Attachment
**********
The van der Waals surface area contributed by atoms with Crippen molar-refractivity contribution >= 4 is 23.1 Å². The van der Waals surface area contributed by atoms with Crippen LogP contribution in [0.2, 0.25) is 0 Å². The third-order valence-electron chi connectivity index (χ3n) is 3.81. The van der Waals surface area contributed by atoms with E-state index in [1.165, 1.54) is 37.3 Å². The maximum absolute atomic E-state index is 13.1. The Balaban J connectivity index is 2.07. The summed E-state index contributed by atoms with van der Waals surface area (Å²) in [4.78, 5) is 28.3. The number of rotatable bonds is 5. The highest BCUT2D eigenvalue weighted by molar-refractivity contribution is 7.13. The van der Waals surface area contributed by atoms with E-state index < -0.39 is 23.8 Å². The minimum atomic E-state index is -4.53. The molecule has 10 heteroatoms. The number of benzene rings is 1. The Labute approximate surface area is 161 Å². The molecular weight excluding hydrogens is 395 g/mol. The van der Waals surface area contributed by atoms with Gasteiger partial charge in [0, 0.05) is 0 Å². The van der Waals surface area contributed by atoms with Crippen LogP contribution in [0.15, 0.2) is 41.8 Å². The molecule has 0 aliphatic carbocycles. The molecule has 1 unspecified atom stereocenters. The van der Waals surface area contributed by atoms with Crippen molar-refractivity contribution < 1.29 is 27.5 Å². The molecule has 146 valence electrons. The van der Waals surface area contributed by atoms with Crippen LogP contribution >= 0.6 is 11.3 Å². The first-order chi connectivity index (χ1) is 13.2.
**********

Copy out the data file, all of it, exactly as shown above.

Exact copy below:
The van der Waals surface area contributed by atoms with Crippen molar-refractivity contribution >= 4 is 23.1 Å². The van der Waals surface area contributed by atoms with Crippen LogP contribution in [0.2, 0.25) is 0 Å². The third-order valence-electron chi connectivity index (χ3n) is 3.81. The van der Waals surface area contributed by atoms with E-state index in [1.165, 1.54) is 37.3 Å². The maximum absolute atomic E-state index is 13.1. The Balaban J connectivity index is 2.07. The summed E-state index contributed by atoms with van der Waals surface area (Å²) in [4.78, 5) is 28.3. The number of rotatable bonds is 5. The highest BCUT2D eigenvalue weighted by molar-refractivity contribution is 7.13. The van der Waals surface area contributed by atoms with E-state index < -0.39 is 23.8 Å². The minimum atomic E-state index is -4.53. The molecule has 10 heteroatoms. The number of benzene rings is 1. The Labute approximate surface area is 161 Å². The molecular weight excluding hydrogens is 395 g/mol. The van der Waals surface area contributed by atoms with Gasteiger partial charge in [0, 0.05) is 0 Å². The van der Waals surface area contributed by atoms with Crippen LogP contribution in [0.15, 0.2) is 41.8 Å². The molecule has 0 aliphatic carbocycles. The molecule has 1 unspecified atom stereocenters. The van der Waals surface area contributed by atoms with Crippen molar-refractivity contribution < 1.29 is 27.5 Å². The molecule has 146 valence electrons. The van der Waals surface area contributed by atoms with Crippen LogP contribution >= 0.6 is 11.3 Å². The first-order chi connectivity index (χ1) is 13.2.